The USB Killer is a Workstation Killer

If you haven’t heard of the USB Killer before, it’s essentially a USB stick with a bunch of capacitors hidden within. When you plug it into a host device (a smartphone, a PC, an in-car or in-plane entertainment system), those capacitors charge up—and then a split second later, the stick dumps a huge surge of electricity into the host device, at least frying the port, but usually disabling the whole thing. For more information on its technical operation, read our original USB Killer explainer.
The new USB Killer V3, which costs about £50/$50, is apparently 1.5 times more powerful than its predecessor, is more lethal (it pumps out eight to 12 surges per second), and is itself more resistant to setups that might cause the USB Killer to fry itself. A spokesperson clarified this last point to Ars: “The V3 is engineered to withstand short-circuit configurations, intentional or otherwise. Typically, when a host device fails, it will either fail to an open circuit, or a closed circuit. If a short-circuit isn’t detected, the USB Kill would essentially continue to discharge into itself, i.e. suicide.”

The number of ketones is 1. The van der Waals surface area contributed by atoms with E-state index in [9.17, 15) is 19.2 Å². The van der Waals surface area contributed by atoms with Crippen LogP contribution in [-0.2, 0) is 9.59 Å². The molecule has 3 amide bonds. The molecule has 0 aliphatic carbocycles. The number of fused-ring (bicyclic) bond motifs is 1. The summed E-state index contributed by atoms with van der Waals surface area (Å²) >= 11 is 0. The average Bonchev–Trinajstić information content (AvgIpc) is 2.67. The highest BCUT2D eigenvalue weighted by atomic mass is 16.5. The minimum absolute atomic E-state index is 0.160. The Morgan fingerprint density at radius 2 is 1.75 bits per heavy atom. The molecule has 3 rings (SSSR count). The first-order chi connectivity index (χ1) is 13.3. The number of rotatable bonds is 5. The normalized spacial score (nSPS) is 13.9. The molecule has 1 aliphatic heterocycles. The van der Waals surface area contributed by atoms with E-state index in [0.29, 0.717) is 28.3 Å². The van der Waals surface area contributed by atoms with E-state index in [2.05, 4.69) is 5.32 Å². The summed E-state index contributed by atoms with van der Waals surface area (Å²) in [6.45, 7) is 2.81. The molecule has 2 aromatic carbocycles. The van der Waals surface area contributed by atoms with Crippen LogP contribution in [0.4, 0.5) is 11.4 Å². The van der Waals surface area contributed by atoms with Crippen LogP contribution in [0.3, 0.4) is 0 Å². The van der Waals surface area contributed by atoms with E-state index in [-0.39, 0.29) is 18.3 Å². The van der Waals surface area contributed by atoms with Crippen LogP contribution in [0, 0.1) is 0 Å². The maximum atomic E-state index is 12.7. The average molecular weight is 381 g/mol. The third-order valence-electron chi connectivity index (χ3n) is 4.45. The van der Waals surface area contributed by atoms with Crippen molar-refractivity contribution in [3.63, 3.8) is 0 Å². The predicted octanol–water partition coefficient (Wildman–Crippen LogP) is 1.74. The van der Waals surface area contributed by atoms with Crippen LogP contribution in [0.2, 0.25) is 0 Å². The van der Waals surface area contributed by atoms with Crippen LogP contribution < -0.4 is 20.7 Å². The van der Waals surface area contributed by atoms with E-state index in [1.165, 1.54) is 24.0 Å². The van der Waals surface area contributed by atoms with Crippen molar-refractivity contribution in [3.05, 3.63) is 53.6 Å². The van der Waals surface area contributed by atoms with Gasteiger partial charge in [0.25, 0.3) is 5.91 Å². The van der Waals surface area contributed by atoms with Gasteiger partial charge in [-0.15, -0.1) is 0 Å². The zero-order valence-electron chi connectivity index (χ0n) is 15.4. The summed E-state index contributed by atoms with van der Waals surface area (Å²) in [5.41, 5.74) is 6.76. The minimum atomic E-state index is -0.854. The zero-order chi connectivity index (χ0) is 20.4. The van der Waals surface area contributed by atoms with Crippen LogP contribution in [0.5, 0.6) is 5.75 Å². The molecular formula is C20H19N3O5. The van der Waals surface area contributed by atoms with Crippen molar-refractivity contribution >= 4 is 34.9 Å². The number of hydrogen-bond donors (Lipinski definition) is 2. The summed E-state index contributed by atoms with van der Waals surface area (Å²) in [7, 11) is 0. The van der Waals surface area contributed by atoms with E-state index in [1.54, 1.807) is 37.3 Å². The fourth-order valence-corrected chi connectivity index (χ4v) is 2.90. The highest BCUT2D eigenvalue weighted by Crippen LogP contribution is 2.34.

A slightly more nefarious development, though, is that there’s now an “anonymous” model that looks like a boring, black USB stick. Previously the USB Killer was white with a geeky decal on the side, but, now, thanks to “huge demand” from “penetration testers and police/government users,” there’s a USB Killer that just fades into the background. (You can still buy the white model. Perhaps so you’re less likely to accidentally plug it into your own PC, or something.)
Finally, there’s a new adaptor kit (£15/$15), which includes three separate socket adaptors: Micro USB, USB Type-C, and Lightning. Last year, we reported that the USB-C’s Authentication spec might save such devices from the USB Killer—but apparently that isn’t the case.


People are jerks. That is just a fact.

Every time a bit of armor is improved, a bullet is improved to defeat it. That cycle has continued… and seems to extend into consumer technology. I guess the best example would be… well… this.

As a creative professional, this should emphasize to you just how important reliable hard drives and external RAID drives are. If someone doesn’t fry your computer because they think you’re a butt, someone is going to break in and walk away with your Macbook Pro.

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